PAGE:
For a large part of this brief film, nothing seems to be happening. At least, nothing that we can consider dramatic enough to be considered cinematic in the acceptable sense. As I watched Banka's understated dialectic on the dynamics of the diasporic dilemma, I wondered how he convinced his actors to do the film!
If he had gone to, say, Salman Khan to play Ashok Khosla the American-Indian NRI who drifts into Chandigarh to look for suitable match for want of anything better to do in his life, Salman would have cold-stared at the director (who would by then be cringing) and barked, "Iss mein drama kidhar hai?"
That's precisely what Saroavar's sensitivities avoid. As Ashok's train chugs into Chandigarh, Amol Rathod's camera trails him with laconic curiosity. There is no desperation here to hold our attention. The background music is at best serviceable, at worst functional. The sparse material is edited with a lack of vigour, as though the director doesn't want to get ahead of the protagonist's story.
Araam se....that's how we move through Ashok's experiences in Chandigarh. Even when he meets the American gypsy (Lethia Nall) there is no flourish of freedom. For most of the film, the director lets his characters be. Or to rephrase what has famously been uttered by Michael Caine in the week's phenomenal release "Interstellar", the characters in "A Decent Arrangement" go gently into the night.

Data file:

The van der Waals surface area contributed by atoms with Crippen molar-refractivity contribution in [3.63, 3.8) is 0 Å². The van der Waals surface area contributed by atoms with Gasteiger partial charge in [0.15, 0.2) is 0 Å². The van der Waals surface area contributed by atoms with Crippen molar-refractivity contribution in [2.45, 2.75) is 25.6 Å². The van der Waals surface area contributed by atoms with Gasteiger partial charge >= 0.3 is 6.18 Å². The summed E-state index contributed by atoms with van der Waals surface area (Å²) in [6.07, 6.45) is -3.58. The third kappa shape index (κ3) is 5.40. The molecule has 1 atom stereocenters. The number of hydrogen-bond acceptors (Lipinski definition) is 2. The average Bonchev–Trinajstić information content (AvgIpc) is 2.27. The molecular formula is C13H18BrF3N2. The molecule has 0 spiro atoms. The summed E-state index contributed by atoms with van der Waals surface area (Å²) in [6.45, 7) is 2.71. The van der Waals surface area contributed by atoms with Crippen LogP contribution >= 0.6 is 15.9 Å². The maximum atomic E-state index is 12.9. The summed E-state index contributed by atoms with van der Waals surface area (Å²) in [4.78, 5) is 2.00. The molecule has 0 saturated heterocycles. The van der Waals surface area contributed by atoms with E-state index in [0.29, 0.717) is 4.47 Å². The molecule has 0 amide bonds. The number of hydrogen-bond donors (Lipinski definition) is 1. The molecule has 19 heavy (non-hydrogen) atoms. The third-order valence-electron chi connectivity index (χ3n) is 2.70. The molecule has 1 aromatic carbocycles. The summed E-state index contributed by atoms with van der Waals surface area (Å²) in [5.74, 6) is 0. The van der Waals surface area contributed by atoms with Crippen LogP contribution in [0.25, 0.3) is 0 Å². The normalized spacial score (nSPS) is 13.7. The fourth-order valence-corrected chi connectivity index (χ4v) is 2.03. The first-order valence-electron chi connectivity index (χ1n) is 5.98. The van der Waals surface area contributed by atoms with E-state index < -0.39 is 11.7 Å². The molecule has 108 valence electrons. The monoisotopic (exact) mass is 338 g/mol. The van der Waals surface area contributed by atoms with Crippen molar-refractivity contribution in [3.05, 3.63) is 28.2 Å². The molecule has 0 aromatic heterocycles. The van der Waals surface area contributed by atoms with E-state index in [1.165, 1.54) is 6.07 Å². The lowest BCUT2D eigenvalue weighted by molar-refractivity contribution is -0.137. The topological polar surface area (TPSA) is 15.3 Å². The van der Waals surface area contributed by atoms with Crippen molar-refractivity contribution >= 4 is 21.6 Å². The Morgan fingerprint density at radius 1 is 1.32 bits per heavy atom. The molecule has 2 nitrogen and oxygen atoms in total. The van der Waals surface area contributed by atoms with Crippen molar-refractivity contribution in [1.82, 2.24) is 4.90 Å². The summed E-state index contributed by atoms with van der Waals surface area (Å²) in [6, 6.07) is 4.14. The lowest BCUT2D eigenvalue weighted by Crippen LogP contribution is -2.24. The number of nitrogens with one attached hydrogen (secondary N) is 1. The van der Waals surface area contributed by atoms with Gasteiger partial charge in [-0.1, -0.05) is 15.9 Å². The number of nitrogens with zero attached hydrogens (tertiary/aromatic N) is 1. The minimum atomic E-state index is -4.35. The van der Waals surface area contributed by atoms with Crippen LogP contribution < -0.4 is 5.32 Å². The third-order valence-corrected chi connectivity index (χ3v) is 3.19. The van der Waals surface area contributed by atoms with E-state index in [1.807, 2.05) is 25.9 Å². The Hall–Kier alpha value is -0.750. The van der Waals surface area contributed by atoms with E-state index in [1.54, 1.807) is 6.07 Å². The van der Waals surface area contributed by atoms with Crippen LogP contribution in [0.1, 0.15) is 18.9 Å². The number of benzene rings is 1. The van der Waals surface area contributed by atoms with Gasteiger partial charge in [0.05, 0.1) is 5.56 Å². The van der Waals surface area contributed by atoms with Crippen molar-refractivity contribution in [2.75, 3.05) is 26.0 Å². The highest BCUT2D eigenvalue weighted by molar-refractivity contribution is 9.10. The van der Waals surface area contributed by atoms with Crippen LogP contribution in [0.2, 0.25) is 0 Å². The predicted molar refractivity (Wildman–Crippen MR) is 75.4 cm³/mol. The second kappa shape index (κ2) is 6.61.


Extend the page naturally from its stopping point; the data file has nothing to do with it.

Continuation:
No raging here, thank you. Another almond biscuit, anyone?
The understated almost casual diasporic dialect of narration is a very interesting tonal experiment for Indian audiences used as they are, to being spoon-fed every aspect of the narration.
The search for a 'suitable match' has haunted generations of displaced Indians. This film gets it so right without seeming to try. Adam Laupus(why an American playing a Punjabi??!!!)expresses the wonderment, bemusement, disbelief and annoyance regarding the rigid small-town values of Punjab in a series of bride-searching adventures so life-like that they don't seem adventures at all.
The performances are uniformly minimalist. Shabana Azmi leads the cast. Playing the hero's somewhat domineering Didi who must find him a match, Shabana merges cultural bemusement and annoyance in equal measures in her performance. She seems to be secretly having the last laugh at the absurdities of the culture of cultural displacement. Laupus is aptly dispassionate. The rest of the actors know what to do.
They are not required to do much. And they do it very effectively. Go gently into the mosquito-ridden night, that is.